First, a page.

Honoring Those Who Mobilize to Feed the World
Jun 17, 2010
By Dean Kleckner - Chairman, Truth About Trade & Technology www.truthabouttrade.org
Farmers feed the world, but growing food is only one part of the hunger equation. Once food is harvested, it must make its way to consumers, whether they shop at the local roadside stand or at grocery stores on the other side of the planet.
Success requires effective channels of distribution--everything from competitive markets to sound infrastructure to free-trade agreements. Yet sometimes it also depends on the heroic efforts of humanitarians.
This year’s World Food Prize recognizes a pair of grassroots warriors who have made it their mission to fight hunger through charity. David Beckmann of Bread for the World and Jo Luck of Heifer International will share a $250,000 award for advances in food production. Secretary of State Hillary Clinton presided over the announcement on Wednesday in Washington, D.C. Beckmann and Luck will formally accept their honors this October at an annual conference in Des Moines.
The World Food Prize usually goes to research scientists or more rarely to public officials. As leading members of non-governmental organizations, Beckmann and Luck are different kinds of laureates--but they’re also critically important partners in the ongoing struggle to feed impoverished people. The Food and Agriculture Organization of the United Nations says that 1 billion people suffer from chronic hunger.
Nebraska native Beckmann is a Lutheran pastor who has led the Washington, D.C.-based Bread for the World since 1991. His Christian organization mobilizes activists on behalf of the hungry. Under his leadership, more than 72,000 active members who represent 5,000 local church congregations have leveraged the volunteer efforts of more than a million people. They’ve rallied public support behind increasing U.S. efforts to reduce hunger and fund development efforts in poor countries.
“Bread’s army of citizen advocates has engaged an ever-expanding network of concerned people urging support for legislation to change the policies, programs, and conditions that allow hunger and poverty to persist,” says a statement released by organizers of the World Food Prize.
Jo Luck of Arkansas became CEO of Heifer International in 1992. From its offices in Little Rock, she took a group with about 20,000 supporters and a budget of $7 million and turned it into a $130 million organization with half a million backers as well as a global presence. Last year, Heifer International supplied food to more than 1.5 million needy people around the world. Earlier this year, she stepped down as Heifer’s CEO but will remain president until 2011.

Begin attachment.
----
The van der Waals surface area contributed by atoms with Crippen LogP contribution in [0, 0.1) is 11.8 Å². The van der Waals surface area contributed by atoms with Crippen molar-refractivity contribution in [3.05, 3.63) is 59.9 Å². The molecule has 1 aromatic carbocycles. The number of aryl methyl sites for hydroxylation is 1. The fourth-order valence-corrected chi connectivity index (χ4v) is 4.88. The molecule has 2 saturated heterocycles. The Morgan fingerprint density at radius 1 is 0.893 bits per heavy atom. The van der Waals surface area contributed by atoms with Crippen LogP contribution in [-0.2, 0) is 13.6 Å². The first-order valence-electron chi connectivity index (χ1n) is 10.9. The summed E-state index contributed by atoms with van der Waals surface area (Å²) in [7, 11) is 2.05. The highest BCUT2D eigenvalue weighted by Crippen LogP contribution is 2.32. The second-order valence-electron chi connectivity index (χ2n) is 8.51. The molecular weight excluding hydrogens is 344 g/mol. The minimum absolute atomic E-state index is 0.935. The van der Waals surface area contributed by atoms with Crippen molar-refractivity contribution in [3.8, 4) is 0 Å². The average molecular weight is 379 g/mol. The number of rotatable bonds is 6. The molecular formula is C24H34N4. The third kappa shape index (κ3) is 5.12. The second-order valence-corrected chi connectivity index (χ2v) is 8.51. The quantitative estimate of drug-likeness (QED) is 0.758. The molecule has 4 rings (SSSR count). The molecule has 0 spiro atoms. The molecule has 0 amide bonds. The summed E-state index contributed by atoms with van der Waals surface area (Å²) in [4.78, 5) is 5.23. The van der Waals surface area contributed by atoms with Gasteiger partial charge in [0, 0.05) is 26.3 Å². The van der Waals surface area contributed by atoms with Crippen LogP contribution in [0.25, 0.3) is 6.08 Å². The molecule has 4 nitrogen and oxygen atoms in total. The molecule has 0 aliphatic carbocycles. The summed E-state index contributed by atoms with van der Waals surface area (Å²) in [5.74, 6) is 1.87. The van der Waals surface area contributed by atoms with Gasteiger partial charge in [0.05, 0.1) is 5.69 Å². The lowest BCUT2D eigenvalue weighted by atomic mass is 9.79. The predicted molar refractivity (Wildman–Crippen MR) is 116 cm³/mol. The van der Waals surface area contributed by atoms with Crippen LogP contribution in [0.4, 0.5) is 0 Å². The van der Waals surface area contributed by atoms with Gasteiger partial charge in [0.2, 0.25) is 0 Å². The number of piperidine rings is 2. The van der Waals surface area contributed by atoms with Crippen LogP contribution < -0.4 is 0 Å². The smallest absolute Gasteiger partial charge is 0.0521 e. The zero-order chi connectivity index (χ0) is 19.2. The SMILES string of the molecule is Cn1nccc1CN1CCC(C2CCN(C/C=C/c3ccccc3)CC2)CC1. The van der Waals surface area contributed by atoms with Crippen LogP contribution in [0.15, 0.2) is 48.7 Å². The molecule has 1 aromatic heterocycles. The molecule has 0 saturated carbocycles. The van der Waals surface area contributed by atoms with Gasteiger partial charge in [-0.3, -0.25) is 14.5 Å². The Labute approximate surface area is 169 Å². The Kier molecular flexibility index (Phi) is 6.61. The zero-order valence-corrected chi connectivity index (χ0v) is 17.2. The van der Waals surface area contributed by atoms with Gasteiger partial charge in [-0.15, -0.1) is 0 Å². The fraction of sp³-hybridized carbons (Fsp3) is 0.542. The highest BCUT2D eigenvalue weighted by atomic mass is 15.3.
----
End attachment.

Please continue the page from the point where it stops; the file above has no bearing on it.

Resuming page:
“A strong impact of Jo Luck’s legacy as the leader of Heifer is the binding together of people emotionally and economically, enabling them to envision and create a better life for themselves and their children,” says a World Food Prize release.
In addition to sharing our food and resources with the less fortunate, we must share our knowledge as well. Clinton made this point explicitly at the State Department: “Using science to feed the world is not only an imperative--it is a thrilling opportunity.”
Norman Borlaug certainly understood this sentiment. The “Father of the Green Revolution,” who died last year at the age of 95, founded the World Food Prize in 1986. His efforts to improve crop varieties as well as access to fertilizer and pesticides have allowed farmers to feed untold numbers of people who otherwise would not have had enough to eat.
As we transition from the Green Revolution to the Gene Revolution, (with Borlaug's support), we’ll need to share our science and technology with people in developing countries. If we’re to realize the goals of groups such as Bread for Life and Heifer International and truly eradicate hunger, then we’ll have to make sure that farmers in nations with poor food security have the ability to take advantage of the world’s most promising agricultural methods.
One of them is biotechnology. Millions of farmers already make use of it--but millions more could still benefit.
This is the very best kind of humanitarianism: helping people help themselves grow the food they need.
Dean Kleckner, an Iowa farmer and Council of Advisors Emeritus for the World Food Prize Foundation, chairs Truth About Trade & Technology www.truthabouttrade.org